Considering Heat Pump, ROI question...

I have a single story 1600sq ft home in the Pacific Northwest, it was built in 1981. I'm currently looking at replacing my electric furnace with a heat pump. Gas isn't an option at my home. Up here I'm looking at heating my home as the primary usage. A/C would be a nice benefit but really isn't a big deal.
After getting estimates from two heat pump installers they tell me that it typically takes 4 years for a return of investment. I also heard that a heat pump is 33 - 50% more efficient then my current setup. They both gave me estimates between $8000 - $9000 for an install.
So looking at last years bills I spent a total of $1800 on electricity. I figure to run the basics (hot water, lighting, basically everything without heat) costs $65 a month. That's my August bill.
So $1800-($65x12) = $1020 on heating.
If I were to save 50% on heating (the high estimate) I'd save $510 a year.
$8500 for install divided by $510 = 16.6 years for my return of investment.
I understand there are other benefits (a/c in the summer, better resale, etc...) but looking at my math it just doesn't make sense to me. Am I missing something here? Is the 4 year return of investment marketing b.s.? Or is my math wrong?
I should also add that I have a hot tub that I turn off and on as I use it. So that $1020 number is high, which would mean my roi should be even longer!
I really would like to justify the purchase but can't.
Thanks Sage
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snipped-for-privacy@gmail.com wrote:

Seeing as you would have to assume that all of your electricity is now used for heating and that the heat pump would not use any electricity to hit that $9000 savings in 5 year mark, I would say that their roi estimates were a little "optimistic".
Did they know how much electricity you actually use now before they made their ROI estimate? Could be that your house is unusually well insulated or you keep the thermostat set lower than most homeowners they have worked with. Sounds like you would have to be quite the aberration though.
Keep in mind that if you start using the air conditioning, your savings will be even lower.
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Brian Attwood wrote:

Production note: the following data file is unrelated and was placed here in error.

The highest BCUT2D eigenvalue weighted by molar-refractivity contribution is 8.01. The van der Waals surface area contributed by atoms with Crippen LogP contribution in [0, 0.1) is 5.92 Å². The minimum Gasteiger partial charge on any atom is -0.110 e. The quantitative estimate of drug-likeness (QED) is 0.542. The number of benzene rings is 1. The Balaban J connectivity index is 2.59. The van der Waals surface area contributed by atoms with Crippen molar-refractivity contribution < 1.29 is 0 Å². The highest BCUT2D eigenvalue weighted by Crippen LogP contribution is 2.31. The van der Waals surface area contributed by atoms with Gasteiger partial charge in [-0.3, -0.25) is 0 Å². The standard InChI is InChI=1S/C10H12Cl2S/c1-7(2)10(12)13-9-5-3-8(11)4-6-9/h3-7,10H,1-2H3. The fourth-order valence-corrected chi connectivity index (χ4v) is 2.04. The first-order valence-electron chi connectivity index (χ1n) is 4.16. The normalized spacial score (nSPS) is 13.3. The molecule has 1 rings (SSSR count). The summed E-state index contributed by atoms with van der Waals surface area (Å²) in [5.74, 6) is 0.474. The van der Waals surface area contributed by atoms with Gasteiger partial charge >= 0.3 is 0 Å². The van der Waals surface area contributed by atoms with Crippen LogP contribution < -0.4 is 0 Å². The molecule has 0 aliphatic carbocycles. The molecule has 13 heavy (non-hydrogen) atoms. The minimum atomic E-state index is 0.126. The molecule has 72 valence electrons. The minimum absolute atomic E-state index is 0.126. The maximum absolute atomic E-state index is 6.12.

No they don't ever seem to ask. The 5 year mark seems to be a canned reply.

I just don't think thats the case though. I have the thermostat turn the temp down to 62 during the work day, up to 72 at night between 5-10:00 then down to 62 at night only to fire it up to 72 again at 6:00am to 8:00am. I'm sure I'm not the worse case senerio I'd have to guess I would be average. I tend to think they are simply spitting out a number to make me say ok I'll buy your system.

Great point!
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I sure hope you have seen the "I'VE BEEN HAD" thread posted about about 12:05 PM Pacific time on 11/ 10/ 2005 by another Pacific Northwest resident.
There's a guy very not pleased with his brand new $8,000 heat pump.
--
Jim McLaughlin

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Jim McLaughlin wrote:

Thanks Jim. It sounds like I use my heating system the same way he does. I'll have to ask them that question.
So how long should it take to heat my home from 62 to 72 degrees with a heat pump?

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snipped-for-privacy@gmail.com wrote:

They could be figuring the cost difference recovery time. That is they are assuming you are going to replace what you have anyway and all they are recovering is the additional cost of a heat pump over the cost of a new resistance heat furnace.
--
Joseph Meehan

Dia duit
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"They could be figuring the cost difference recovery time. That is they are assuming you are going to replace what you have anyway and all they are recovering is the additional cost of a heat pump over the cost of a new
resistance heat furnace."
Exactly. I'd be looking at how long it takes to recover the cost DIFFERENCE between the various alternatives you have, ie a new electric only, heat pumps of various efficiencies, etc.
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You forgot to factor in the future value of money, as well as the opportunity cost. That would help a bit.

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